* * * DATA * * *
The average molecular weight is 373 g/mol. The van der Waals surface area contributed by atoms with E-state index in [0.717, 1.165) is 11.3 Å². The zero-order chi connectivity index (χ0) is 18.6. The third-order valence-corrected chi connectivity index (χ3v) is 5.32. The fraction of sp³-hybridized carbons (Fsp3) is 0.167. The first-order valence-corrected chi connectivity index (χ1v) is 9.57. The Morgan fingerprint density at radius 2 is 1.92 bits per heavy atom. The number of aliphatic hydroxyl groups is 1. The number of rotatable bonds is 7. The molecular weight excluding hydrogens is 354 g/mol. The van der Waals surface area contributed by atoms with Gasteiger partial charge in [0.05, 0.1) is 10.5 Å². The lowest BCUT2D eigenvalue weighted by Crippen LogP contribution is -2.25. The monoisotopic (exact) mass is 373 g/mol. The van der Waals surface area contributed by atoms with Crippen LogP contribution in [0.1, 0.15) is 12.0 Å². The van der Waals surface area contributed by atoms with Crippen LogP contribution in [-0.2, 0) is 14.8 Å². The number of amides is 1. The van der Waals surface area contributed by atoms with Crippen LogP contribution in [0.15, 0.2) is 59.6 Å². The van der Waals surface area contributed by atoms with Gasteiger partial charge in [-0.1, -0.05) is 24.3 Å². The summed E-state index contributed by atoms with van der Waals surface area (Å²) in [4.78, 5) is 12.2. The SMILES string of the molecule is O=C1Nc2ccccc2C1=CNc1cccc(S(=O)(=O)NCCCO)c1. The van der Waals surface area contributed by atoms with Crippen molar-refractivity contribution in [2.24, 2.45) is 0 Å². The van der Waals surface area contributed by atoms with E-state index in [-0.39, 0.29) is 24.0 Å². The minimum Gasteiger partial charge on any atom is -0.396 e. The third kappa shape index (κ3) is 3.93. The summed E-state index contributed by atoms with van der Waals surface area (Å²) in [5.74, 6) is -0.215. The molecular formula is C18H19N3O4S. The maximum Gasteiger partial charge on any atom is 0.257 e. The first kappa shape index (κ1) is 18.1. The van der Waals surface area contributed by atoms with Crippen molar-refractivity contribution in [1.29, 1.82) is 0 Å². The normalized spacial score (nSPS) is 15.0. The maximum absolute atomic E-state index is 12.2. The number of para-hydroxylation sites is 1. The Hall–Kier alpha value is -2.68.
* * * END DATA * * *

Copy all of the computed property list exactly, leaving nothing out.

The average molecular weight is 373 g/mol. The van der Waals surface area contributed by atoms with E-state index in [0.717, 1.165) is 11.3 Å². The zero-order chi connectivity index (χ0) is 18.6. The third-order valence-corrected chi connectivity index (χ3v) is 5.32. The fraction of sp³-hybridized carbons (Fsp3) is 0.167. The first-order valence-corrected chi connectivity index (χ1v) is 9.57. The Morgan fingerprint density at radius 2 is 1.92 bits per heavy atom. The number of aliphatic hydroxyl groups is 1. The number of rotatable bonds is 7. The molecular weight excluding hydrogens is 354 g/mol. The van der Waals surface area contributed by atoms with Gasteiger partial charge in [0.05, 0.1) is 10.5 Å². The lowest BCUT2D eigenvalue weighted by Crippen LogP contribution is -2.25. The monoisotopic (exact) mass is 373 g/mol. The van der Waals surface area contributed by atoms with Crippen LogP contribution in [0.1, 0.15) is 12.0 Å². The van der Waals surface area contributed by atoms with Crippen LogP contribution in [-0.2, 0) is 14.8 Å². The number of amides is 1. The van der Waals surface area contributed by atoms with Crippen LogP contribution in [0.15, 0.2) is 59.6 Å². The van der Waals surface area contributed by atoms with Gasteiger partial charge in [-0.1, -0.05) is 24.3 Å². The summed E-state index contributed by atoms with van der Waals surface area (Å²) in [4.78, 5) is 12.2. The SMILES string of the molecule is O=C1Nc2ccccc2C1=CNc1cccc(S(=O)(=O)NCCCO)c1. The van der Waals surface area contributed by atoms with Crippen molar-refractivity contribution in [2.24, 2.45) is 0 Å². The van der Waals surface area contributed by atoms with E-state index in [-0.39, 0.29) is 24.0 Å². The minimum Gasteiger partial charge on any atom is -0.396 e. The third kappa shape index (κ3) is 3.93. The summed E-state index contributed by atoms with van der Waals surface area (Å²) in [5.74, 6) is -0.215. The molecular formula is C18H19N3O4S. The maximum Gasteiger partial charge on any atom is 0.257 e. The first kappa shape index (κ1) is 18.1. The van der Waals surface area contributed by atoms with Crippen molar-refractivity contribution in [1.29, 1.82) is 0 Å². The normalized spacial score (nSPS) is 15.0. The maximum absolute atomic E-state index is 12.2. The number of para-hydroxylation sites is 1. The Hall–Kier alpha value is -2.68.